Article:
Chapter 7 - Overview

Chapter 7 bankruptcy permits individual debtors to get a fresh start by discharging specific debts and wiping the slate clean. This means that the individual will no longer have any liability for those debts.

For the most part, if handled correctly, a Chapter 7 usually means a fast discharge of all dischargeable debts, as well as an end to those harassing calls from creditors and collection agencies. However, since the law allows for the sale of un-exempt property to help re-pay a portion of your debt, you should be aware that it is also possible that you may lose some of your property in a Chapter 7 bankruptcy if your case is not filed and completed correctly. However, no two bankruptcy cases are exactly the same. An experienced Los Angeles bankruptcy attorney like Devin Sawdayi can look at the facts of your situation and give you a personalized recommendation as to whether Chapter 7 bankruptcy is right for you and if so, how to make sure that none of your property is sold if you file your case as a Chapter 7.

Who is Eligible?

An individual who hopes to qualify for Chapter 7 bankruptcy must pass the “means test,” which is designed to keep filers with high incomes from wiping out their debts entirely. The means test looks at whether your income is low enough to file for Chapter 7. The first step in this test is to figure out whether your current monthly income is less than the median income for a household that is the same size as yours in your state. If the answer to this is yes, you pass the test. If your answer is no, further calculations are necessary.

Next you must look at what your “allowed” monthly expenses are and whether you have enough disposable income to pay off your unsecured debts, such as credit card bills. If your disposable income exceeds a specific amount you fail the means test and cannot file for Chapter 7 bankruptcy, but you may still be eligible for Chapter 13 debt reorganization.

Assuming you do pass the means test, you are eligible for Chapter 7 bankruptcy. There are a few exceptions. For example, you cannot file under Chapter 7 if you willfully failed to appear before the court in a bankruptcy petition 180 days prior to your current filing or if you dismissed a previous case when creditors sought to recover property upon which they hold liens. You must have received credit counseling within 180 days of filing with certain exceptions. Most clients complete their credit counseling requirement over the internet, and do so a few days prior to filing their case. The course usually takes about an hour and a half to complete.

Chapter 7 Bankruptcy Process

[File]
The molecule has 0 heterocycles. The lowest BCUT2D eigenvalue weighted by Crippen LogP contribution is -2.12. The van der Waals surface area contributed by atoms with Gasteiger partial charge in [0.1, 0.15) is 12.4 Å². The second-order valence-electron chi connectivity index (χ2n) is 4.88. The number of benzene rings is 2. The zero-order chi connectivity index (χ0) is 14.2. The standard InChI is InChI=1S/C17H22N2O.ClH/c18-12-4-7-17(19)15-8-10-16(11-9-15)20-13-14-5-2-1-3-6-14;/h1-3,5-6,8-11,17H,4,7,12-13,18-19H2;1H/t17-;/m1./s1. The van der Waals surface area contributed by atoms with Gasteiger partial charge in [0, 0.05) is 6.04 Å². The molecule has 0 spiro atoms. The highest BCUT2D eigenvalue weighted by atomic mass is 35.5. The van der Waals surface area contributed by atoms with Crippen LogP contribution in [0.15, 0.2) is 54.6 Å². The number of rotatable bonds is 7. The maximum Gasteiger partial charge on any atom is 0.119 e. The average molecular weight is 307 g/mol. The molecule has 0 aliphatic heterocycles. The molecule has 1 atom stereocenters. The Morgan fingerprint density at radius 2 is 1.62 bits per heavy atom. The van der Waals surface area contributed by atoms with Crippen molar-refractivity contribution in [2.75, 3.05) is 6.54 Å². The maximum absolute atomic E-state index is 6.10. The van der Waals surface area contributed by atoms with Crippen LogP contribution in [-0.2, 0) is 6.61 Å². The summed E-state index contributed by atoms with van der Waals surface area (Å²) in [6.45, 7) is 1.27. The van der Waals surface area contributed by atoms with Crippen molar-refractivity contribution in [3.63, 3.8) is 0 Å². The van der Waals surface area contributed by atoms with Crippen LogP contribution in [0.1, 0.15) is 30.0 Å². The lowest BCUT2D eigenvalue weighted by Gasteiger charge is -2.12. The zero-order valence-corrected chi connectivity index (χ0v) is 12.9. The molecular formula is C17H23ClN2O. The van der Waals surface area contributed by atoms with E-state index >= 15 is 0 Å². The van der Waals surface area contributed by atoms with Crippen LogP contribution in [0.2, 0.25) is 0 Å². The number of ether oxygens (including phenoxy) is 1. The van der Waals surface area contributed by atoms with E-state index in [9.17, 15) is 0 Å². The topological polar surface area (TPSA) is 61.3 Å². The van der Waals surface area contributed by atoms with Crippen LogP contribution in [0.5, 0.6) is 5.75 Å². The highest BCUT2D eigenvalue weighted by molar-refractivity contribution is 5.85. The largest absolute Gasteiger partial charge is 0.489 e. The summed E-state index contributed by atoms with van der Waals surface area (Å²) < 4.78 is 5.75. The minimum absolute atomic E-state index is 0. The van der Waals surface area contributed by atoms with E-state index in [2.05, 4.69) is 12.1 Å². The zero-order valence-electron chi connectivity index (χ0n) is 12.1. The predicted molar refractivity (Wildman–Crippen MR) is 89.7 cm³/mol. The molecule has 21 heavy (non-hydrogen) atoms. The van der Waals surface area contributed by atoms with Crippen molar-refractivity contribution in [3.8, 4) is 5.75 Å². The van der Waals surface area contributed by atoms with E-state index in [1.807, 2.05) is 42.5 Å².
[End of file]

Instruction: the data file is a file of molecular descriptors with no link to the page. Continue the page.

Once you pass the means test, your attorney can file a petition with the bankruptcy court for your residential area. The attorney must also file:

  • A schedule of your assets and liabilities,
  • A schedule of your current income and expenditures,
  • A statement of financial affairs,
  • A schedule of unexpired leases and executory contracts (those for which a performance is still pending),
  • Additional documents related to your debt.

Among the schedules your attorney must file is a schedule of "exempt" property. Exempt property in California is an asset that a bankruptcy trustee is not able to sell off to pay creditors. Specific assets may be protected from creditors’ claims through one of two California exemption systems. You can choose the exemption system that you feel best protects the types of assets you own. Usually individuals with significant home equity prefer System 1, while those with more money or other valuable items prefer System 2.

Effect of Filing Chapter 7 Bankruptcy

An advantage of filing for Chapter 7 bankruptcy is that most collection actions are “stayed” (stopped) automatically, at least for a short time, by operation of law. Creditors are not permitted to initiate or continue lawsuits or wage garnishments, or to continue making phone calls to you to demand payment. A bankruptcy clerk sends them a notice to this effect.

An impartial case trustee is appointed to administer your case and liquidate your nonexempt assets so that your unsecured creditors receive the maximum return possible. Between 21 and 40 days after the petition is filed, the trustee holds a meeting of the creditors identified in your paperwork.

During the creditors’ meeting, you are put under oath, and both the trustee and creditors may ask you questions concerning your financial affairs and property. If you filed a joint petition with your spouse, you must both attend the creditors’ meeting and answer questions under oath. The questions will also ensure you are aware of the effects of filing for bankruptcy.

Within 10 days the trustee will report back to the court. If the trustee determines you own some nonexempt property, you may be required to turn in the property or provide the trustee with its equivalent value in cash. However, if the property isn't worth a lot or it would be too difficult to sell for the amount of equity to be obtained, the trustee may "abandon" the property. In other words, you can keep abandoned property even if it is nonexempt.

At the end of a Chapter 7 bankruptcy process, the court discharges (“wipes out”) your debt, except for those debts which survive by operation of law, such as child support; certain tax debt(s); pre-petition judgments for fraud; student loans; debts resulting from driving under the influence of alcohol or drugs; or debts that are deemed non-dischargeable by the court because a creditor objected and prevailed in their suit. One example of this latter type of debt would be a debt that was incurred through fraud.

If you believe Chapter 7 bankruptcy could help you, contact a knowledgeable Los Angeles bankruptcy lawyer like Devin Sawdayi at 310-475-9399 or via his online form for help with this process.